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The Black Legend of Prince Rupert's DogWitchcraft and Propaganda during the English Civil War$
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Mark Stoyle

Print publication date: 2011

Print ISBN-13: 9780859898591

Published to Liverpool Scholarship Online: January 2014

DOI: 10.5949/liverpool/9780859898591.001.0001

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date: 11 December 2018

‘Lapland Lady’

‘Lapland Lady’

The poodle and the pamphleteers, January–February 1643

Chapter:
(p.50) 4 ‘Lapland Lady’
Source:
The Black Legend of Prince Rupert's Dog
Author(s):

Mark Stoyle

Publisher:
Liverpool University Press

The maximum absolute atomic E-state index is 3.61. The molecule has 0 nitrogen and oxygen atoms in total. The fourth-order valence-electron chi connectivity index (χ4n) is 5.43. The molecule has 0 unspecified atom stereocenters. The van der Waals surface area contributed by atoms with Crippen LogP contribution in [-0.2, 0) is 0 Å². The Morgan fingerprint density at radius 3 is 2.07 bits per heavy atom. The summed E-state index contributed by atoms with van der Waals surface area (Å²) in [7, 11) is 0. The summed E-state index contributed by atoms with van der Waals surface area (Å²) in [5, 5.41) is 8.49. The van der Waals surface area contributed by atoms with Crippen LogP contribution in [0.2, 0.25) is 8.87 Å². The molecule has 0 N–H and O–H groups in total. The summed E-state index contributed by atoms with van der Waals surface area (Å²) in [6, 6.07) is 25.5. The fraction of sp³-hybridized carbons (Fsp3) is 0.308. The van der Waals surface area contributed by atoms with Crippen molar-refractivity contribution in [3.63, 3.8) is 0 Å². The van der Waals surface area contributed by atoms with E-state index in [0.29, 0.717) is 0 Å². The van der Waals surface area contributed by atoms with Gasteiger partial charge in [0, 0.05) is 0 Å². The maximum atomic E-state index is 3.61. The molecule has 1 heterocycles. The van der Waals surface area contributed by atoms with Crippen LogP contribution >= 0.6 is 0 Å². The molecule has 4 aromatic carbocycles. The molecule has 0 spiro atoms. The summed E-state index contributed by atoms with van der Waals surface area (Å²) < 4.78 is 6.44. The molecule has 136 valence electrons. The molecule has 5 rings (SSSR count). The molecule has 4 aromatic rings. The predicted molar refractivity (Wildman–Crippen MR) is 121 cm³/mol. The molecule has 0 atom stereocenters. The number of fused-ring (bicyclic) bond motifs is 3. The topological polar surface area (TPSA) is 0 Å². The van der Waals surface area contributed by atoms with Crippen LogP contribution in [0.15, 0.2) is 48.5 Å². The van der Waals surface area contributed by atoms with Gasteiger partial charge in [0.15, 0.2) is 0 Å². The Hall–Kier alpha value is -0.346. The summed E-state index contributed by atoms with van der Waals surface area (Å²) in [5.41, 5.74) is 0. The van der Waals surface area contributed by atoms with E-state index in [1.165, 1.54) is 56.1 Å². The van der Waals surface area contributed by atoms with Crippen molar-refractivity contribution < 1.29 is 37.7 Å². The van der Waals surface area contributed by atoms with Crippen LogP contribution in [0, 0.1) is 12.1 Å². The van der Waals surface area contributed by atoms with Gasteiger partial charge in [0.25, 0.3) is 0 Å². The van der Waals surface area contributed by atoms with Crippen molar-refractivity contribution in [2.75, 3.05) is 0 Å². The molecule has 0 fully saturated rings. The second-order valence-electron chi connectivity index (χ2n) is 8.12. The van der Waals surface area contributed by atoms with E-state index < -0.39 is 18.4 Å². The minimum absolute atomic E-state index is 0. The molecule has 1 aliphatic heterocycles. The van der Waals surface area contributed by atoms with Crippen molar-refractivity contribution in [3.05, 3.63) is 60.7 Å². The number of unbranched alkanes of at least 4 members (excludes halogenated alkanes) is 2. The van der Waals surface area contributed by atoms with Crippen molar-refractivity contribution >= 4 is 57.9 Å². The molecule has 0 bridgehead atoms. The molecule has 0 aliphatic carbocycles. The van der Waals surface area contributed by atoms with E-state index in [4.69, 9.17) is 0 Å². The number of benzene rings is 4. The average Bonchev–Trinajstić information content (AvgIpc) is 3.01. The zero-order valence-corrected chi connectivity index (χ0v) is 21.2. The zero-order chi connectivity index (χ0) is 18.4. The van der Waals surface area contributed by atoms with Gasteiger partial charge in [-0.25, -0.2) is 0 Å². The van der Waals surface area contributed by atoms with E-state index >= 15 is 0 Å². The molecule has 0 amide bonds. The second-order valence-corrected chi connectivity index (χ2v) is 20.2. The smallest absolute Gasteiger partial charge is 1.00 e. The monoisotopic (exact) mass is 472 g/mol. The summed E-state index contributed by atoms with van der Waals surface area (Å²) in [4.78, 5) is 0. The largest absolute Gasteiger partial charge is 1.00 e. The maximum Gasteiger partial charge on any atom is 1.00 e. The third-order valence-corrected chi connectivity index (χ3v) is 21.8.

DOI:10.5949/liverpool/9780859898591.003.0005

This chapter explores how, in early 1643, the rival polemicists shifted their attention from the prince to his dog. First, it shows how a series of disparate events – including a meteor shower near Cirencester – helped to inspire the publication of a pamphlet entitled Observations on Prince Rupert's White Dog, a pamphlet which assured its readers that the prince's canine companion was in fact, a beautiful woman from Lapland who had transformed herself into the shape of a dog through occult art. Second it will demonstrate that it was the anonymous author of this manipulative masterpiece – the anonymous author who is here tentatively identified as the uber-Royalist poet, John Cleveland - who was the true begetter of the Boy myth. Finally, it will investigate the wave of excitement which the appearance of the Observations provoked and the stream of copy-cat publications which swiftly followed. [143 words]

Keywords:   Cotswolds, Apparitions, John Cleveland*, Familiars*, Bestiality*, Espionage, Lapland*, Witch-finders, Invisibility, Puritans*

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